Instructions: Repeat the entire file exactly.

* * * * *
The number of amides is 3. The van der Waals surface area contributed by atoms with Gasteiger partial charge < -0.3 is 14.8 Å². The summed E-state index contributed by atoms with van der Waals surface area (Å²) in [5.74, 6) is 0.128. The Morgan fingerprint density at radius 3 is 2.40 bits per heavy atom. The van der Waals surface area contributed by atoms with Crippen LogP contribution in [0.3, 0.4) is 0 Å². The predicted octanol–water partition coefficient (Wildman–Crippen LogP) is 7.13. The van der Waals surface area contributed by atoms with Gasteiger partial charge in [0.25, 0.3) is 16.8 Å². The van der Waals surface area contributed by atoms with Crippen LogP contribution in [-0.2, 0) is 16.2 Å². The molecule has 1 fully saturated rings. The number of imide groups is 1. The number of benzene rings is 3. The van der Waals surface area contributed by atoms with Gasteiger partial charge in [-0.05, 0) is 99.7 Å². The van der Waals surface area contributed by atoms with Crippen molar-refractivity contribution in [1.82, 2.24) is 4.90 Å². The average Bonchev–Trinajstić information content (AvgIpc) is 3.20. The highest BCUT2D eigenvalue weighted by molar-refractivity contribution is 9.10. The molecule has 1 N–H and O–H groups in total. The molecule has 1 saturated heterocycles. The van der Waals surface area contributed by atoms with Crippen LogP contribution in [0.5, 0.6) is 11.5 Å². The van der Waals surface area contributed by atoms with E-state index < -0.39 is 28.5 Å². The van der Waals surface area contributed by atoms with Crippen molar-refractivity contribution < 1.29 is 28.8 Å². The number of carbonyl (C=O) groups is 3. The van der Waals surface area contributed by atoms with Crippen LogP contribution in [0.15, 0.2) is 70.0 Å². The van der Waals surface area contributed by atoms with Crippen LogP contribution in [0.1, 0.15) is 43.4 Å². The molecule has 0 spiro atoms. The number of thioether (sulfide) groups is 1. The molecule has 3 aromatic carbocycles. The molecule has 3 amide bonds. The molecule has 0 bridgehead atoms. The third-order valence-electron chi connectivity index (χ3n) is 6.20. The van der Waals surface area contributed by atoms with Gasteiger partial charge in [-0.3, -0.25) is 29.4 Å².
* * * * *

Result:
The number of amides is 3. The van der Waals surface area contributed by atoms with Gasteiger partial charge < -0.3 is 14.8 Å². The summed E-state index contributed by atoms with van der Waals surface area (Å²) in [5.74, 6) is 0.128. The Morgan fingerprint density at radius 3 is 2.40 bits per heavy atom. The van der Waals surface area contributed by atoms with Crippen LogP contribution in [0.3, 0.4) is 0 Å². The predicted octanol–water partition coefficient (Wildman–Crippen LogP) is 7.13. The van der Waals surface area contributed by atoms with Gasteiger partial charge in [0.25, 0.3) is 16.8 Å². The van der Waals surface area contributed by atoms with Crippen LogP contribution in [-0.2, 0) is 16.2 Å². The molecule has 1 fully saturated rings. The number of imide groups is 1. The number of benzene rings is 3. The van der Waals surface area contributed by atoms with Gasteiger partial charge in [-0.05, 0) is 99.7 Å². The van der Waals surface area contributed by atoms with Crippen molar-refractivity contribution in [1.82, 2.24) is 4.90 Å². The average Bonchev–Trinajstić information content (AvgIpc) is 3.20. The highest BCUT2D eigenvalue weighted by molar-refractivity contribution is 9.10. The molecule has 1 N–H and O–H groups in total. The molecule has 1 saturated heterocycles. The van der Waals surface area contributed by atoms with Crippen LogP contribution in [0.5, 0.6) is 11.5 Å². The van der Waals surface area contributed by atoms with E-state index < -0.39 is 28.5 Å². The van der Waals surface area contributed by atoms with Crippen molar-refractivity contribution < 1.29 is 28.8 Å². The number of carbonyl (C=O) groups is 3. The van der Waals surface area contributed by atoms with Crippen LogP contribution in [0.15, 0.2) is 70.0 Å². The van der Waals surface area contributed by atoms with Crippen LogP contribution in [0.1, 0.15) is 43.4 Å². The molecule has 0 spiro atoms. The number of thioether (sulfide) groups is 1. The molecule has 3 aromatic carbocycles. The molecule has 3 amide bonds. The molecule has 0 bridgehead atoms. The third-order valence-electron chi connectivity index (χ3n) is 6.20. The van der Waals surface area contributed by atoms with Gasteiger partial charge in [-0.3, -0.25) is 29.4 Å².